The SPECTRAmax GEMINI XS Microplate Spectrofluorometer from Molecular Devices is a microplate reader capable of detecting signal from either fluorescence or luminescence based assays. I have been using the Molecular Devices SPECTRAmax GEMINI XS for the last 6 months, mostly in time-resolved fluorescence, to do enzymatic activity assays. This device has all the features of a standard microplate reader, such as temperature control and shaker, and its sensitivity allowed me to obtain precise and reproducible measurements even if I was dealing with low enzymatic activities.
Perhaps the most important feature of the SPECTRAmax GEMINI XS is that it uses two monochromators, instead of filters, to select the desired wavelengths. This allows the reader to be set in 1-nm increments, as opposed to the 25-nm increments typical of filters, over an excitation/emission range of 250 to 850 nm. The bandwidth for both the excitation and emission monochromators is 9 nm. The combination of setting the best possible wavelength and having a relatively tight bandwidth results in good sensitivity and specificity for any given probe. This also means that you can always choose the best excitation/emission wavelength pair for the fluorochrome of your choice. It is worth noting that the SPECTRAmax GEMINI XS can read both luminescence and fluorescence, the latter as an end-point, in a time-resolved fashion, or by scanning the spectra. The instrument is managed by SOFTmax PRO Software that is available for either the Mac or PC.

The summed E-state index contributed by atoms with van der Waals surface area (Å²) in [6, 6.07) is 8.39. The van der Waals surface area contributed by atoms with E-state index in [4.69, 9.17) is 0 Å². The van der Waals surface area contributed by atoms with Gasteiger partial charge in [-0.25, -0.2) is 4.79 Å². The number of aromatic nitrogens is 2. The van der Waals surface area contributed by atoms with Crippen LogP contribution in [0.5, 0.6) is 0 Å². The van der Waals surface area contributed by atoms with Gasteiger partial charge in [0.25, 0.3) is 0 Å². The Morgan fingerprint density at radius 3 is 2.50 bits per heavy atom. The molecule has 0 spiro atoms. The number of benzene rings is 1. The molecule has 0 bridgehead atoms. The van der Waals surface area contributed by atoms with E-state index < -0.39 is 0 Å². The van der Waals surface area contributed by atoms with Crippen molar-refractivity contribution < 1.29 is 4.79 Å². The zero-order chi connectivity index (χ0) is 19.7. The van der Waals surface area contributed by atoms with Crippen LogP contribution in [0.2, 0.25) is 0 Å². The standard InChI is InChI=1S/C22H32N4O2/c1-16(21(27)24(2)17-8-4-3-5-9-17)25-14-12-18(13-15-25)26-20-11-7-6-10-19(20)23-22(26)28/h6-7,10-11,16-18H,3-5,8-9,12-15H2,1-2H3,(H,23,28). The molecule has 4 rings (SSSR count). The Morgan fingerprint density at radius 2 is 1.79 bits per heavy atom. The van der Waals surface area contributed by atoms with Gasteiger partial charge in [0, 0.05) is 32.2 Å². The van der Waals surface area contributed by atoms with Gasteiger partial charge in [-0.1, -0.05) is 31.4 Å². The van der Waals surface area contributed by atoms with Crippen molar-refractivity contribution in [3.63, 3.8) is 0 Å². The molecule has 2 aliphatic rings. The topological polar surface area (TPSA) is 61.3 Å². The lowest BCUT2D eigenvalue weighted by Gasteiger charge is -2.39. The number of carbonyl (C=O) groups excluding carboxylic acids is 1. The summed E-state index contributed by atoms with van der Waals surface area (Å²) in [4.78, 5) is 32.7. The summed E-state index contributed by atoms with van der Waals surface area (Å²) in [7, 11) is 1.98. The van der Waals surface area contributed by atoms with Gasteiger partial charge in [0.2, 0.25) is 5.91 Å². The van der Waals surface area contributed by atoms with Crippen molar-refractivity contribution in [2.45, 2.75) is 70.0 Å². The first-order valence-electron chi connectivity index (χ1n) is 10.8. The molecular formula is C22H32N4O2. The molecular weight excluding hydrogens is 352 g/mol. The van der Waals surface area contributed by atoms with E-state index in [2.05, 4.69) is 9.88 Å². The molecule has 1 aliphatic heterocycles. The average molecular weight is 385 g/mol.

The fact that this instrument can be used for both fluorescence and luminescence based assays means that it is very versatile. This feature, as well as the design for multi-well plate tray, makes the SPECTRAmax GEMINI XS a valuable tool for a wide variety of applications: from ELISA to enzymatic assays, from reporter-gene activity measurements to cell survival/death assays. It also has a user-friendly interface – most of the settings can be changed by clicking on the intuitive icons on the machines screen. And this instrument seems to be designed for the benchtop – while it is slightly larger than some other microplate readers, it is not oversized.
The SOFTmax PRO Software that is sold with the spectrofluorometer is neither better nor worse than any other software of this kind. It is worth saying, however, that I could not find any specific defects so far. The files can be easily exported (in Excel format, for example) and the SOFTmax PRO Software directly performs a good number of easily programmable calculations.
The bottom line is that I am enthusiastic about the SPECTRAmax GEMINI XS Microplate Spectrofluorometer. I have not had a single problem with this machine: it is versatile, powerful, reliable and easy to use. Because of this, I recommend it to anyone planning on buying a microplate spectrofluorometer.
Dario Coletti, PhD
Mount Sinai School of Medicine, New York